Endometriosis is a disease that is not uncommon among women, but remains little known. The endometrium is a layer of tissue that covers the uterine wall. For a healthy woman, thanks to hormones, the endometrium thickens in anticipation of a possible pregnancy. If the pregnancy does not occur, it breaks down and bleeds: this is called menstruation, or in common parlance, menstruation. In the case of a person with endometriosis, the cells that make up the endometrium migrate outside the uterus and settle elsewhere in the body, and these cells will therefore bleed outside the uterus but will be evacuated in the same way as menstruation. This causes inflammatory reactions, lesions, cysts in the places where the tissue is located. This can be very painful!

What age?
Endometriosis generally affects women between the ages of 25 and 50, although even teenagers can suffer from it. It is rare to find endometriosis in a woman over the age of 50, since this disease disappears spontaneously after the menopause.

A “taboo” subject because it is a disease directly related to menstruation:
The subject of endometriosis is a bit ‘taboo’ in the sense that it is a pathology that is directly related to menstruation. Menstruation is neither a happy subject, nor a subject that is discussed at all, as we can see from the various expressions that have been invented to avoid talking about it. On television commercials, menstruation is portrayed as something painless and not very disturbing. For example, we see a menstruating girl wearing short white shorts and surfing. She is smiling, happy and looks like she is having a good time. Menstruation has undergone a social representation since advertisements make people believe that it doesn’t hurt, that it doesn’t seem to change your daily life at all, but this is not true. Of course, for some women it doesn’t change their daily life, but for more or less most women, it’s a moment they anticipate negatively. It is a time when they wait for it to pass, ‘it’s boring’, even without endometriosis. On the one hand, women will find it difficult to talk about it because it is intimate, and on the other hand, doctors do not have enough knowledge about endometriosis.

Does it hurt? What are the risks?
There is no correlation between the type of endometriosis and the intensity of the perceived pain. Endometriosis does not systematically have pathological consequences. It should be borne in mind that superficial endometriosis can be very painful due to the presence of numerous nerves. However, with endometriosis, there are risks of infertility. We will talk more about hypofertility than infertility, since the infertility resulting from endometriosis is not always definitive. If there is a desire to become pregnant, the person can have surgery to remove the endometriosis while keeping the ovaries. It all depends on the age of the patient, whether she has already shown signs of infertility and the spouse, since this is a surgical procedure that is cumbersome. Endometriosis can also cause pain that can prevent or reduce sexual relations. It can also cause urinary problems, particularly the presence of blood in the urine.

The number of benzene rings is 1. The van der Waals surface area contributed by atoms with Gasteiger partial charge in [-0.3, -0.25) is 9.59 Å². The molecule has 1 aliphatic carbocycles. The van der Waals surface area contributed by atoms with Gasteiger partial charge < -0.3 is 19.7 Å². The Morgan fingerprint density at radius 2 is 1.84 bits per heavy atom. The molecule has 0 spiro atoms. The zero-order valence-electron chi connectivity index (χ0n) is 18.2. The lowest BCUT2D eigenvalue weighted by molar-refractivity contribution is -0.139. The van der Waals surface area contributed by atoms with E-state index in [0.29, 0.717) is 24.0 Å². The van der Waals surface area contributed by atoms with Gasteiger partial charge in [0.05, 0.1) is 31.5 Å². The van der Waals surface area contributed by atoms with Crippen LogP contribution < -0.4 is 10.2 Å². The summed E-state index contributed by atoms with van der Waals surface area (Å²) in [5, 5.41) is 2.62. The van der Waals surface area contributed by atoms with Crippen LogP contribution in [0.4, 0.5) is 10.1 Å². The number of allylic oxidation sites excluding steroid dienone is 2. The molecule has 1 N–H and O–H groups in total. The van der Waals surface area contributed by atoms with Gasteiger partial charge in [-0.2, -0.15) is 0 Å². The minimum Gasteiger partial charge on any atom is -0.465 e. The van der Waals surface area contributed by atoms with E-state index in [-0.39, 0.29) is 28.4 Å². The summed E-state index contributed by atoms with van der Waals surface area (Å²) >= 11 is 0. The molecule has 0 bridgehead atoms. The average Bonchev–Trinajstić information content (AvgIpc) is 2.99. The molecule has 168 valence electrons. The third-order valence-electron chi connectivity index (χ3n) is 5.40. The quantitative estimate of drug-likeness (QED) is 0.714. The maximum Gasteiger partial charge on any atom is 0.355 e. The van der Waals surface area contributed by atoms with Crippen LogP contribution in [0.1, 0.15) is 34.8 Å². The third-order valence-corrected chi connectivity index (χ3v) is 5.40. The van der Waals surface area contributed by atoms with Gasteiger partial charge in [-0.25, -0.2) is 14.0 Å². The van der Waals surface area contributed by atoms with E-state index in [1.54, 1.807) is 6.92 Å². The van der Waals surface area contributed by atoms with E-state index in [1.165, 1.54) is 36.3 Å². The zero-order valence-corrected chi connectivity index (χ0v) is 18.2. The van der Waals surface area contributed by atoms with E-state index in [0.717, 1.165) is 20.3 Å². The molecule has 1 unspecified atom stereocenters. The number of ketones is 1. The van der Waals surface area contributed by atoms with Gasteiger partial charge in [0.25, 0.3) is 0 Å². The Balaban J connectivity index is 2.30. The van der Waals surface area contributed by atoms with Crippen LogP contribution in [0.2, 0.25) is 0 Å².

3 types of endometriosis :

  • Superficial (or peritoneal) endometriosis: implantation of endometriotic cells without deep involvement.
  • Ovarian endometriosis: an ovarian endometrioma is a cyst of the ovary characterized by its chocolate-colored liquid content.
  • Deep pelvic endometriosis: lesions penetrate deep under the surface of the peritoneum (the membrane that covers the abdominal wall).

How is it diagnosed?
It is difficult to diagnose endometriosis because of the lack of knowledge of doctors. Many doctors think that it is “normal” to feel pain during the period: abdominal pain and genital bleeding. Diagnosis can be made with an MRI, but access to it in France is problematic due to limited material and therefore getting an appointment becomes very difficult. We therefore rely on a thorough gynecological examination.

ENDOmind: What is it?
An association exists to raise awareness of this disease to as many people as possible. It was created in 2014 by 2 people with endometriosis. More than 40 volunteers are part of this association and form a dynamic team. This team wants to reduce the delay of diagnosis which is always too long, which unfortunately worsens the symptoms and decreases the quality of life of women.

The link of the association is below:

Don’t worry, girls! It is by sharing information that endometriosis will be popularized and thus allow for better and faster treatment of women who suffer from it.